Of course, I refused to believe it. I shook my head, trying to dispel the illusion, as if stumbling on a momentary error of arithmetic in the course of reconciling a checkbook. But the overdraft would not fade away. The world calmly reported itself to be as it was, without overt drama or fanfare. The plain truth, if I cared to face it, was that I was about to die there.
In a movie there would have been portentious music with drums, clashing cymbals. ethereal strings, but here there was only silence. I was not weeping or howling in pain, not dramatically dangling over the abyss. The scene lacked drama. Rather than a tableau suggesting imminent danger, there was only the serene silhouette of a man leaning against sloped rock under a full moon.
Inwardly I began to beg. Oh, no, no, no. This cannot be. This is nothing like I imagined. It doesn't fit. This is nowhere near the right time. There is no reason for this to happen. Really, how silly, only a stupid situation, grown from trivial roots. There is no justice in this, no elegance. I am not ready. I am not ready.
I watched myself, petulant, childlike, insisting over and over on what was and was not permissible by my standards, arguing without hope or reason while some other me understood with perfect clarity how things were. I was adrift in a sea of terror, yet still able to observe with detachment the trembling animal alone in the night, whose death will not affect the stones and grass.
Time was suspended. I refused to surrender the present because the future was literally unthinkable; I had no future. I realized that I would go on living indefinitely at this one point in time, though it would pass like the rest for the world beyond -- exactly the same warpage physicists predict along the edge of a black hole's accretion disc. I knew I had finally seen a truth behind universal myths of immortality, the truth that everyone lives forever in the last moment of life.
I did not have the slightest desire to scream aloud or call out to the others. I could still hear them sitting and talking in the middle distance. My silence had nothing to do with stoic courage-- there was nothing they could do for me; climbing to my aid would have been futile, and probably fatal, for any one of them.
I had gradually exhausted my begging, bargaining and whining. Into the vacuum crept quiet resignation. I said it to myself several times, I am going to die. The fact was losing its sting, while my arms and legs had begun to spasm a bit. Not long now.
I did not have a religion per se. Granted, there might be some afterlife where a jealous god rewards the faithful and banishes skeptics to eternal torture-- but still believing that was a barbaric cosmology, shameful cowardice to embrace it at the end. If the universe really works that way, I vote for Lucifer.
I realized then that my decisions until now had all been expressions of a survival instinct, human decisions usually were, even last-ditch attempts to bargain for an afterlife. Giving up hope allowed another kind of choice. Beyond life, there was still something other to crave. Maybe call it art; whether or not art is the same as religion is an argument for people at leisure; the dying have no taste for it.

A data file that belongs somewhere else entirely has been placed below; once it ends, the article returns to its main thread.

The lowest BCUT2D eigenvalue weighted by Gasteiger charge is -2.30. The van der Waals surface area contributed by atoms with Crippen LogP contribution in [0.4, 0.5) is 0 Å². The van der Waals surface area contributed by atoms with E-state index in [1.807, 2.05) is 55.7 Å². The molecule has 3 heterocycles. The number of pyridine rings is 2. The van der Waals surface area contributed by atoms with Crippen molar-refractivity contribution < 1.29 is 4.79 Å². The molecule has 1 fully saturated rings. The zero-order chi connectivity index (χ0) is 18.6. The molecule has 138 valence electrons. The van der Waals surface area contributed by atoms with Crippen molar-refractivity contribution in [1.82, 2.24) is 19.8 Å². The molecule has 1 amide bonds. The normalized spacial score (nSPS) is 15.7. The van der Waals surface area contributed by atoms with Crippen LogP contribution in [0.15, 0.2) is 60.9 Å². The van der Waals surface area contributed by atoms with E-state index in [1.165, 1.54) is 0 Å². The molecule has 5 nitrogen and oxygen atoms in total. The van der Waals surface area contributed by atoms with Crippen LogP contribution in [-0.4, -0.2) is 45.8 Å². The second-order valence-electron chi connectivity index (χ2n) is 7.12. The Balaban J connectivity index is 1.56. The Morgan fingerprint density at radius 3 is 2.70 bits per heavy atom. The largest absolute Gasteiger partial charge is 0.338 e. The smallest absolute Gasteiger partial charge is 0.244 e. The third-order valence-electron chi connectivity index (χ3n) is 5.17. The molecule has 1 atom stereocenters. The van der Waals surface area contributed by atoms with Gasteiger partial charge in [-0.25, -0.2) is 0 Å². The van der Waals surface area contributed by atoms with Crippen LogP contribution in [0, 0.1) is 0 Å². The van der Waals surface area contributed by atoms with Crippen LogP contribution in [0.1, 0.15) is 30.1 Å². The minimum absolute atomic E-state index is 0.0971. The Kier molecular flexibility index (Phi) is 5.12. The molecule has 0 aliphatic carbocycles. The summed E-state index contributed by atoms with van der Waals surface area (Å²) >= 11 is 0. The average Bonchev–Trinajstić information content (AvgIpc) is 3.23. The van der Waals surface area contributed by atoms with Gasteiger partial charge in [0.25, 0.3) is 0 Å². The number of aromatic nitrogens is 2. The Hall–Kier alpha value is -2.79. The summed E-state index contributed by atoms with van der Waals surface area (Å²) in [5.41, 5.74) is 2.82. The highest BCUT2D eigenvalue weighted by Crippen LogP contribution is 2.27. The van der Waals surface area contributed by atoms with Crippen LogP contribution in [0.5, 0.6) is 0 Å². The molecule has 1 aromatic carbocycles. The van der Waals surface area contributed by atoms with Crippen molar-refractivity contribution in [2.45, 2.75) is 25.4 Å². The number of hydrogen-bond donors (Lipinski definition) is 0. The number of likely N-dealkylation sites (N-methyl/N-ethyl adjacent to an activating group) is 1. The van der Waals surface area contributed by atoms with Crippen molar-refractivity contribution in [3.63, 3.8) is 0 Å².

So how will you do it? I asked myself. In useless panic and horror? Damning your stupidity, cursing fate? Is that necessary or avoidable? One way or the other you will fly for a while, once and never again. The mountain will be silent and the moon brilliant, your heart will beat, you will breathe crisp air while you slip through it. Don't waste a single instant. Remain calm and alert. If there really is something after, or if not, cheer up.
Only tell the poor animal inside you to lie down, because the chase is over.
I raised up my gloved hand in a casual reach overhead. No harm in trying. As the slip began, my fingers found a hidden ledge and locked on. The animal pulled me up, with unexpected strength. It pulled all of me onto that ledge, which was more than broad enough to stretch out on. But I lay curled and rocking, arms around belly, breathing deep, noticing the white disc of moon as it swept across my vision, a pendulum keeping time to the marvelous chant:
I'm alive. I'm alive.
Pine and the brothers eventually reached the same terminal ledge by a less challenging route a few minutes after sunrise. By now Ms. Wolf had reached the end of her psychological rope (the only kind she used) and began to wail something irrational about a helicopter, let's call one, now, screw the price, just get me out of here.... as she struggled and bucked in our precarious shared niche, with only enough horizontal space for the four of us to sit quietly.
This constituted, under the circumstances, an emergency. Brute that I am, I briefly pondered a slapping her face, like in the American movies, though we eventually calmed her down with a sharp but reassuring pep talk. This miserable event, however, had clearly scarred the tender bud of our relationship, and it failed to thrive.
And the rest: Real climbers with proper gear passed by after a while. They helped us off of that awkward ledge without snickering. The summit was a nice view, but nothing special.